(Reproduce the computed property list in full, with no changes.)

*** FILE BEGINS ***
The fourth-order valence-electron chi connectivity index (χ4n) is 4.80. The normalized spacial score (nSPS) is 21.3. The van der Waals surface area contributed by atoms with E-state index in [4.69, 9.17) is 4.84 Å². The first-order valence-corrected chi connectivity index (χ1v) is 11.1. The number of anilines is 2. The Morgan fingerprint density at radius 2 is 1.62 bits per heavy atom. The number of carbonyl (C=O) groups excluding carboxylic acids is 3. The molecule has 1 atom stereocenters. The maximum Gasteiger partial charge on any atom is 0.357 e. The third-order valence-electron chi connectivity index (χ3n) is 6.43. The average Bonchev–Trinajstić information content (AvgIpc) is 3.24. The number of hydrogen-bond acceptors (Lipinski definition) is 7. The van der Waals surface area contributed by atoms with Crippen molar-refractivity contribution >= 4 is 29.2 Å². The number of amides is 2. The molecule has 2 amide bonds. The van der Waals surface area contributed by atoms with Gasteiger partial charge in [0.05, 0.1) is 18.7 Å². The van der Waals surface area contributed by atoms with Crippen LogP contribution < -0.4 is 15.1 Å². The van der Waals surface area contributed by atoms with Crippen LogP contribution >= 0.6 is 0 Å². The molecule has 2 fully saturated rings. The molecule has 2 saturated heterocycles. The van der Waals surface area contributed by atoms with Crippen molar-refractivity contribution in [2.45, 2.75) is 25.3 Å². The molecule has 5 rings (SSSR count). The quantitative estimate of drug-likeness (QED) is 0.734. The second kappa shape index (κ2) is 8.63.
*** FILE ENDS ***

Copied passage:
The fourth-order valence-electron chi connectivity index (χ4n) is 4.80. The normalized spacial score (nSPS) is 21.3. The van der Waals surface area contributed by atoms with E-state index in [4.69, 9.17) is 4.84 Å². The first-order valence-corrected chi connectivity index (χ1v) is 11.1. The number of anilines is 2. The Morgan fingerprint density at radius 2 is 1.62 bits per heavy atom. The number of carbonyl (C=O) groups excluding carboxylic acids is 3. The molecule has 1 atom stereocenters. The maximum Gasteiger partial charge on any atom is 0.357 e. The third-order valence-electron chi connectivity index (χ3n) is 6.43. The average Bonchev–Trinajstić information content (AvgIpc) is 3.24. The number of hydrogen-bond acceptors (Lipinski definition) is 7. The van der Waals surface area contributed by atoms with Crippen molar-refractivity contribution >= 4 is 29.2 Å². The number of amides is 2. The molecule has 2 amide bonds. The van der Waals surface area contributed by atoms with Gasteiger partial charge in [0.05, 0.1) is 18.7 Å². The van der Waals surface area contributed by atoms with Crippen LogP contribution < -0.4 is 15.1 Å². The van der Waals surface area contributed by atoms with Crippen LogP contribution >= 0.6 is 0 Å². The molecule has 2 fully saturated rings. The molecule has 2 saturated heterocycles. The van der Waals surface area contributed by atoms with Crippen molar-refractivity contribution in [2.45, 2.75) is 25.3 Å². The molecule has 5 rings (SSSR count). The quantitative estimate of drug-likeness (QED) is 0.734. The second kappa shape index (κ2) is 8.63.